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he opened the piano, and sought to vent the disquiet of his mood in a plaintive melody, which every now and then he interrupted with the wildest discords. At last the door opened, and Lady Eda entered. He took no notice of her, but went on with his discords.

"What are you doing, Mr. More? Do please shut up the piano. I never heard such a noise.”

"I am sorry it offends you, but it happens to express the exact state of my mind at the present moment."

“ What an unenviable state it must be !" said Lady Eda, taking up a book to read.

“ It is rather,” returned Pierce. struggle between love and friendship. I cannot make up my mind which of the two has most charms.”

Friendship, to be sure. I don't believe in romance. Love between relations is very beautiful, no doubt. I often wish I had a

" It is a

SO

sister. Brothers don't care for one much, I think.”

More played on, but did not turn. As he played, he murmured lowly to himself:

Would I were your brother! Or that I could change my sex and be your bosom's friend-sharer of all your most secret thoughts, your heart's best counsellor--certain, then, your happiness would be my own; without fear or jealousy of losing the too passionate love which could not then exist between us ! Now! now, my fears so outweigh my hopes that every sweet thought of you is coupled with a

more bitter pang.”

“What an extraordinary recitative! I could not hear a word of it,” said Lady Eda. “What were you saying ?”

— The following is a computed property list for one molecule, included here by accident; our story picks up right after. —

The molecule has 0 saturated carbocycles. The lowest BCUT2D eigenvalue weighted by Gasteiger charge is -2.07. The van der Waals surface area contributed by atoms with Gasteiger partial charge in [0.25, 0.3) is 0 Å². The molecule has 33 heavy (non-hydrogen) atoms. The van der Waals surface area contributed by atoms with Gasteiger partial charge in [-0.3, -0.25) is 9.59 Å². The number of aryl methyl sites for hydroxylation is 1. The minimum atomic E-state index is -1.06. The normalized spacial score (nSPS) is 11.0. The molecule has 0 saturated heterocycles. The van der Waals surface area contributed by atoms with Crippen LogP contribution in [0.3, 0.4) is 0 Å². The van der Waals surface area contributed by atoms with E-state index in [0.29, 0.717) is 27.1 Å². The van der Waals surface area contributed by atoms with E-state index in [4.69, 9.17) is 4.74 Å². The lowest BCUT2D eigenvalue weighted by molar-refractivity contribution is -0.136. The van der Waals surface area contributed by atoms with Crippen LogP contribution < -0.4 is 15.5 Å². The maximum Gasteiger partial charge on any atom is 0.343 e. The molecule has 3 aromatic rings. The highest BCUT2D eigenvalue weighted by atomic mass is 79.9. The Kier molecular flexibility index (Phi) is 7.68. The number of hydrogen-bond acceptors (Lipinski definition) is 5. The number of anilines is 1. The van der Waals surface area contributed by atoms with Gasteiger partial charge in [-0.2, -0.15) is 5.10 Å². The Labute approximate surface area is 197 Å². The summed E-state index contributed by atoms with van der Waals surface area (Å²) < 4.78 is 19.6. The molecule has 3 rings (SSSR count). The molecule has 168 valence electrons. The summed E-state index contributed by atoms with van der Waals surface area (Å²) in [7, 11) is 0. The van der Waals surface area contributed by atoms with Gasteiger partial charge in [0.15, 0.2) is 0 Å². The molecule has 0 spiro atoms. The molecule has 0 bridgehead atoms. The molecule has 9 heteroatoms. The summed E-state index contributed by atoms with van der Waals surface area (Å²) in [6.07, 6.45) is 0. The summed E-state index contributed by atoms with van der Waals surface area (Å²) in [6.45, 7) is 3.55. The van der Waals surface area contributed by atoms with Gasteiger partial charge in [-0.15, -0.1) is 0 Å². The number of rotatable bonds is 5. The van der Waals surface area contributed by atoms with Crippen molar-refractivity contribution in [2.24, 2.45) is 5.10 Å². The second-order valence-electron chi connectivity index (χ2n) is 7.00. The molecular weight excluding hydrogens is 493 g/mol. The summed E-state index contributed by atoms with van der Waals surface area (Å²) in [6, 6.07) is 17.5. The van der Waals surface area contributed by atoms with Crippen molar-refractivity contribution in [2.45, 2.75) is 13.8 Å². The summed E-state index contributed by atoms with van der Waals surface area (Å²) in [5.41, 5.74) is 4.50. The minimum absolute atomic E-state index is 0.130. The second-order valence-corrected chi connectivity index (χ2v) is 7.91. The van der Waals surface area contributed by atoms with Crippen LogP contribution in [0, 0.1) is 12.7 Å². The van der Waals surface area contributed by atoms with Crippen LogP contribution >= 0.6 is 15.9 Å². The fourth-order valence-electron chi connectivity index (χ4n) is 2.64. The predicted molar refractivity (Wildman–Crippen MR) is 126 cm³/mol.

“ That friendship,” he replied, “ may be a nobler tie than love. Yet is it but one element of love. The ecstacies of love I

awes

us

know must pass away, must yield to common-place affection, may even change to cold indifference; but is it the less sweet because it is so transient ? Is the lightning less brilliant because it does not shine for ever? We cease to wonder at the dazzling rays of sunlight, but the electric cloud that bursts in thunder

with amazement. One moment’s bliss redeems long years of sorrow !”

“ The price is a dear one,” said Lady Eda.

“Not so dear but that it is worth the paying for, Lady Eda.”

He left the piano, and stood before her. His face was deadly pale, but his voice was firm and his look determined.

Well, Mr. More ?”
He walked about the room.

“It seems to me,” said Lady Eda, “that you are rather a fidget.”

“ What makes you think so ? Because I walk up and down the room? I do that when I read by myself. It helps one to think.”

“No; but—"

“ But independent of that, you think me a fidget. If you mean by fidget, that I never rest till I accomplish what I undertake -perhaps I am so.

But I should say, Lady Eda, you are not otherwise than a fidget.'

“I? Good gracious! I am not the least bit of a fidget. My father often scolds because I sit calmly at my book or work, while he is stamping about with excitement. I never show my excitement."

“ You think so? Sometimes I fancy your feelings betray themselves.”

No, I am always calm before others. It is not right, you know, to show excitement before other people. feel it when alone, but that is quite different.”

I may

There was a pause of some minutes. Pierce then sat down beside her.

May I sit here ?” he asked.
No; it is very ungentlemanly.
He started; but saw she was joking.

“ Like you,” he said, after another pause, “I never, if I can help, show what I feel before other people. Not a word escapes me when my whole soul is panting for utterance. The deeper my emotion the more it shrinks from the light—from encountering the blighting look of indifference. But not on this account are my feelings less strong—not on this account can you have failed to know

You have not, cannot be deceived. If till now my manner has not spoken it, here I tell you all—all. Eda, dear Eda, I love you! From the moment we first met, you were destined to rule my fate. My life, my being, hangs on your will !” He let fall the hand he had grasped within

Her look of surprise and calm

me.

his own.

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